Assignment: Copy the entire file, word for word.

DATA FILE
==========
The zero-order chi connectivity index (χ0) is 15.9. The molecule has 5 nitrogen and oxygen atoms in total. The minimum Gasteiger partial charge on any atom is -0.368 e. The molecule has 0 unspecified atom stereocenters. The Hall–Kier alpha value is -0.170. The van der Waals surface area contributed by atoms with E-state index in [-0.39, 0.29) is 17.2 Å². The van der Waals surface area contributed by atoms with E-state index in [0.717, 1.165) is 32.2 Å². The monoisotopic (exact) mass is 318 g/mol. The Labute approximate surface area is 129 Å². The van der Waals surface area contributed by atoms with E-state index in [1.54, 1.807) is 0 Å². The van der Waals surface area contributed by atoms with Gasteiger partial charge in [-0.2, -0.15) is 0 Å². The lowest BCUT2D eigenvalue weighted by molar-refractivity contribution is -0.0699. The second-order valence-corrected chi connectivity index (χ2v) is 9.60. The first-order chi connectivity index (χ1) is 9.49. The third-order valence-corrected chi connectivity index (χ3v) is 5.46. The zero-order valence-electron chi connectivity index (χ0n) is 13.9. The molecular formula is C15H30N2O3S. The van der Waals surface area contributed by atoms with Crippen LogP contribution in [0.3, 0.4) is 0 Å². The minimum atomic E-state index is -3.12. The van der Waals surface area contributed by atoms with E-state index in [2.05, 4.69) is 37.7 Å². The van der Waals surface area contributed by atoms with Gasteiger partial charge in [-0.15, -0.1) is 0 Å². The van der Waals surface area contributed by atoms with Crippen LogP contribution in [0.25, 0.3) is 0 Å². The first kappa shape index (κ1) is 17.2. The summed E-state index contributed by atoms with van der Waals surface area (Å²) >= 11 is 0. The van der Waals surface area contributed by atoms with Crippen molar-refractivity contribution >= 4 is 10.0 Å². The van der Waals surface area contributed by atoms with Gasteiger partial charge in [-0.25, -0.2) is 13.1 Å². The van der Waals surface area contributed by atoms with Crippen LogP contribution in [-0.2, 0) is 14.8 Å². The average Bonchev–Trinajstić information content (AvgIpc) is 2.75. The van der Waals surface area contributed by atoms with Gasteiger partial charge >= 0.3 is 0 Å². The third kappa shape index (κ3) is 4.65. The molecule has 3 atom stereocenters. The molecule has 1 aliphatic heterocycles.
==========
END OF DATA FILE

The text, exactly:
The zero-order chi connectivity index (χ0) is 15.9. The molecule has 5 nitrogen and oxygen atoms in total. The minimum Gasteiger partial charge on any atom is -0.368 e. The molecule has 0 unspecified atom stereocenters. The Hall–Kier alpha value is -0.170. The van der Waals surface area contributed by atoms with E-state index in [-0.39, 0.29) is 17.2 Å². The van der Waals surface area contributed by atoms with E-state index in [0.717, 1.165) is 32.2 Å². The monoisotopic (exact) mass is 318 g/mol. The Labute approximate surface area is 129 Å². The van der Waals surface area contributed by atoms with E-state index in [1.54, 1.807) is 0 Å². The van der Waals surface area contributed by atoms with Gasteiger partial charge in [-0.2, -0.15) is 0 Å². The lowest BCUT2D eigenvalue weighted by molar-refractivity contribution is -0.0699. The second-order valence-corrected chi connectivity index (χ2v) is 9.60. The first-order chi connectivity index (χ1) is 9.49. The third-order valence-corrected chi connectivity index (χ3v) is 5.46. The zero-order valence-electron chi connectivity index (χ0n) is 13.9. The molecular formula is C15H30N2O3S. The van der Waals surface area contributed by atoms with Crippen LogP contribution in [0.3, 0.4) is 0 Å². The minimum atomic E-state index is -3.12. The van der Waals surface area contributed by atoms with E-state index in [2.05, 4.69) is 37.7 Å². The van der Waals surface area contributed by atoms with Gasteiger partial charge in [-0.15, -0.1) is 0 Å². The van der Waals surface area contributed by atoms with Crippen LogP contribution in [0.25, 0.3) is 0 Å². The first kappa shape index (κ1) is 17.2. The summed E-state index contributed by atoms with van der Waals surface area (Å²) >= 11 is 0. The van der Waals surface area contributed by atoms with Crippen molar-refractivity contribution >= 4 is 10.0 Å². The van der Waals surface area contributed by atoms with Gasteiger partial charge in [-0.25, -0.2) is 13.1 Å². The van der Waals surface area contributed by atoms with Crippen LogP contribution in [-0.2, 0) is 14.8 Å². The average Bonchev–Trinajstić information content (AvgIpc) is 2.75. The van der Waals surface area contributed by atoms with Gasteiger partial charge >= 0.3 is 0 Å². The third kappa shape index (κ3) is 4.65. The molecule has 3 atom stereocenters. The molecule has 1 aliphatic heterocycles.